The fundamental case for hard drive manufacturer Seagate Technology plc (NASDAQ:STX) seems pretty easy to make. STX stock is cheap, trading at 1en times analysts’ average fiscal 2019 earnings-per-share estimates. And Seagate stock also offers one of the best dividends of any S&P 500 stock, yielding 5.45% at the moment.
The problem is that a cheap valuation, and particularly, a high dividend aren’t enough on their own to guarantee that a stock will perform well. Investors in stocks like General Electric (NYSE:GE), Owens & Minor (NYSE:OMI), Anheuser-Busch InBev (NYSE:BUD) and Kraft Heinz (NASDAQ:KHC) have learned that lesson lately. And there are reasons why STX stock looks so cheap and why its dividend yield is so high.
The Case Against STX Stock
From a broad standpoint, the main concern about STX stock at this point is reasonably clear: Seagate’s business is declining. Analysts’ consensus fiscal 2019 revenue estimate suggests that, on average, by the end of this year, its sales will have declined over 5% per year for seven years. Earnings – again, assuming the Street is correct – will follow a similar (and slightly worse) trajectory. The-top-and-bottom-line declines factor in the impact of acquisitions (including Seagate’s purchases of Xyratex and a flash business from Broadcom (NASDAQ:AVGO)).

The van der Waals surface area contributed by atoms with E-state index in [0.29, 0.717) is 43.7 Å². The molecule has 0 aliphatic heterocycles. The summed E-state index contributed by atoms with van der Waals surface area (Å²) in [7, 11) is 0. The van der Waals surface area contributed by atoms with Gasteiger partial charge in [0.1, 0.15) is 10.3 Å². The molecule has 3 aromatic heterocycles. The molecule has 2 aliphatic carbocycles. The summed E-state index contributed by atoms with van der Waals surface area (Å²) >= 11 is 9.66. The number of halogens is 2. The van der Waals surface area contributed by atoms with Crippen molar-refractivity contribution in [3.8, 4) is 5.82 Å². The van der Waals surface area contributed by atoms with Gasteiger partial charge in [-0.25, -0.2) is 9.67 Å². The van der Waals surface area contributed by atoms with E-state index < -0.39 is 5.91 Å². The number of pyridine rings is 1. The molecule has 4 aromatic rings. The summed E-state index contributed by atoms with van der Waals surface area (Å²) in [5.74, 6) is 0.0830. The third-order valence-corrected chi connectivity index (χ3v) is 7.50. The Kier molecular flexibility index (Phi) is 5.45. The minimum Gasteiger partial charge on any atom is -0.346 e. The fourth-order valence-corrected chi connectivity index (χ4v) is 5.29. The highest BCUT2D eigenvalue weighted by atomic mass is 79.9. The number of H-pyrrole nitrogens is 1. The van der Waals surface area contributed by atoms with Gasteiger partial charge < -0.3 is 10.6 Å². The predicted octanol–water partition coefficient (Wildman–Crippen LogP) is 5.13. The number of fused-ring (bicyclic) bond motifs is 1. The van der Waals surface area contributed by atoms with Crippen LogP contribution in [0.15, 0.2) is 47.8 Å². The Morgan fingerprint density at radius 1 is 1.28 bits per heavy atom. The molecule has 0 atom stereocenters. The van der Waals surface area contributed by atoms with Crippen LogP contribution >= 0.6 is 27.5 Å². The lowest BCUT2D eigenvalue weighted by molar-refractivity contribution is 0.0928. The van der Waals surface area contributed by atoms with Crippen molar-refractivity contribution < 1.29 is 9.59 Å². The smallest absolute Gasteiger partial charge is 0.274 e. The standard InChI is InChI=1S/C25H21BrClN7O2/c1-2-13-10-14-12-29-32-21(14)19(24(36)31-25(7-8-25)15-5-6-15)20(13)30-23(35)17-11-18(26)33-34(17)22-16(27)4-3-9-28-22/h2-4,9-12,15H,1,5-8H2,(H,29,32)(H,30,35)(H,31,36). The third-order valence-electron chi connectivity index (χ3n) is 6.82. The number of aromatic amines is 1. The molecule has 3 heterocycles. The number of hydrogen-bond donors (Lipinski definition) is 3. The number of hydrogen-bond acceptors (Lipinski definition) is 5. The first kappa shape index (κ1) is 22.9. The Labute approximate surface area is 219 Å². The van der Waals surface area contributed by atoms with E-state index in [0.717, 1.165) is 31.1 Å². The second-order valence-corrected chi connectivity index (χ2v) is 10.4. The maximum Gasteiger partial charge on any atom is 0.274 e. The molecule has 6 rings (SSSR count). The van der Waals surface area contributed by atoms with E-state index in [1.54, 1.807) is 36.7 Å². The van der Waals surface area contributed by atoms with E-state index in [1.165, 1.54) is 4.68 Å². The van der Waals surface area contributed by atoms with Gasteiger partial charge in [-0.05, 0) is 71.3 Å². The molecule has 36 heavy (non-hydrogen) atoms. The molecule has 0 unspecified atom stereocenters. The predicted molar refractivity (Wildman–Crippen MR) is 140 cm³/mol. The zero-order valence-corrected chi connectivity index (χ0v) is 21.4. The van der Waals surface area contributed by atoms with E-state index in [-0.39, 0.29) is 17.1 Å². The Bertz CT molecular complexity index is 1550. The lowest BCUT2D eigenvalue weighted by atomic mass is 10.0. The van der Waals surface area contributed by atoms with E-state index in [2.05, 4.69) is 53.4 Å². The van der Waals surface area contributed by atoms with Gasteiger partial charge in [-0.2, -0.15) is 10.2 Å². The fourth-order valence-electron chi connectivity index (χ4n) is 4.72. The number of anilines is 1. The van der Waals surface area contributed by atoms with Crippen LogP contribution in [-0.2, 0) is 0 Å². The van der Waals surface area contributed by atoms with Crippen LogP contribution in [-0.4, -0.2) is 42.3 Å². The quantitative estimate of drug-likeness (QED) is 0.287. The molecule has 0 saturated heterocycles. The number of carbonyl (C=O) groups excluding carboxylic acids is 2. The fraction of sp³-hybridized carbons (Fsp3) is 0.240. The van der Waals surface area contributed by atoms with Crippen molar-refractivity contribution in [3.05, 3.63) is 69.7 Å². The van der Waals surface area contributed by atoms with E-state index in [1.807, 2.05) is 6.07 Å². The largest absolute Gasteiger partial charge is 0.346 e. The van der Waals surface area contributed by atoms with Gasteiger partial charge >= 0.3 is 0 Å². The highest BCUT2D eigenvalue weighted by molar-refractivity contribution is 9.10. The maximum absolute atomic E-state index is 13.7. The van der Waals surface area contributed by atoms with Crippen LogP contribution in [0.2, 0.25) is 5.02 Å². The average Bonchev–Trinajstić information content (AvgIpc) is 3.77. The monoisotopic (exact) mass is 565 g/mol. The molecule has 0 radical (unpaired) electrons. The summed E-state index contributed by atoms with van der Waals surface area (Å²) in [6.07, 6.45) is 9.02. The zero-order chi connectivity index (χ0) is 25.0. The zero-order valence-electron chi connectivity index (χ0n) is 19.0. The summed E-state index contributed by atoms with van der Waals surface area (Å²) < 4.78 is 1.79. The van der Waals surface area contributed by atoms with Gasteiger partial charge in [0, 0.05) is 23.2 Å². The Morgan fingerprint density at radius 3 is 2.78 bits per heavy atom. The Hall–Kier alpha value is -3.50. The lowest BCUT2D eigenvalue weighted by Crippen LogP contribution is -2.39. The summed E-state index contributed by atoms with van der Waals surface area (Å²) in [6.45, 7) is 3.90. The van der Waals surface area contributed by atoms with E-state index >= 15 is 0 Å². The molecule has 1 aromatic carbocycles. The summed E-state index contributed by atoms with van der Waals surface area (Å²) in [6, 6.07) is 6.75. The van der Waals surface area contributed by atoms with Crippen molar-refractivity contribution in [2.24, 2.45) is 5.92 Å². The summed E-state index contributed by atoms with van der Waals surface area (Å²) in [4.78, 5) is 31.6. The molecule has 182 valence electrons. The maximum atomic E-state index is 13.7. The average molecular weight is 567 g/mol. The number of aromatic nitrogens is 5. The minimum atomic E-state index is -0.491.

Hard disk drive (HDD) sales have been pressured by continuous changes, such as lower PC unit sales and a shift away from DVRs (digital video recorders). In general, selling HDDs is tough: as Seagate itself points out in its filings, HDD prices generally decline over time.
Ten times earnings seems “cheap.” A 5.4% dividend yield looks attractive. But dividends don’t drive valuations, and STX will have to cut that distribution at some point because its business is declining. Seagate admittedly doesn’t look to be in danger on that front just yet, since its payout ratio still sits at a reasonable 55%.
That said, Seagate hasn’t raised its dividend since 2016. And it only takes one downcycle – or a few more years of declining profits – for that payout ratio to rise, potentially putting the dividend at risk.
The Case for Seagate Stock
To be fair, Seagate’s current outlook isn’t quite that simple. Of late, STX has shown some signs of life. HDDs provide memory to outsourced cloud providers, at a cheaper cost than flash/NAND products from rivals like Micron Technology (NASDAQ:MU). And STX’s revenue rose 4% in fiscal 2018, while its prices have rebounded, with its ASPs (average selling prices) jumping to $69 in FY18 from $61 two years prior.
As a result, Seagate was able to drive adjusted EPS of $5.51 last year. And while the company is unlikely to repeat that performance this year, some external factors are weighing on its profits. Specifically, there’s been a clear slowdown among cloud providers, who have overbuilt their inventories, as fellow memory provider Western Digital (NASDAQ:WDC) has pointed out. Both Western and Seagate expect that headwind to abate in the second half of calendar 2019, when cloud providers should begin growing again.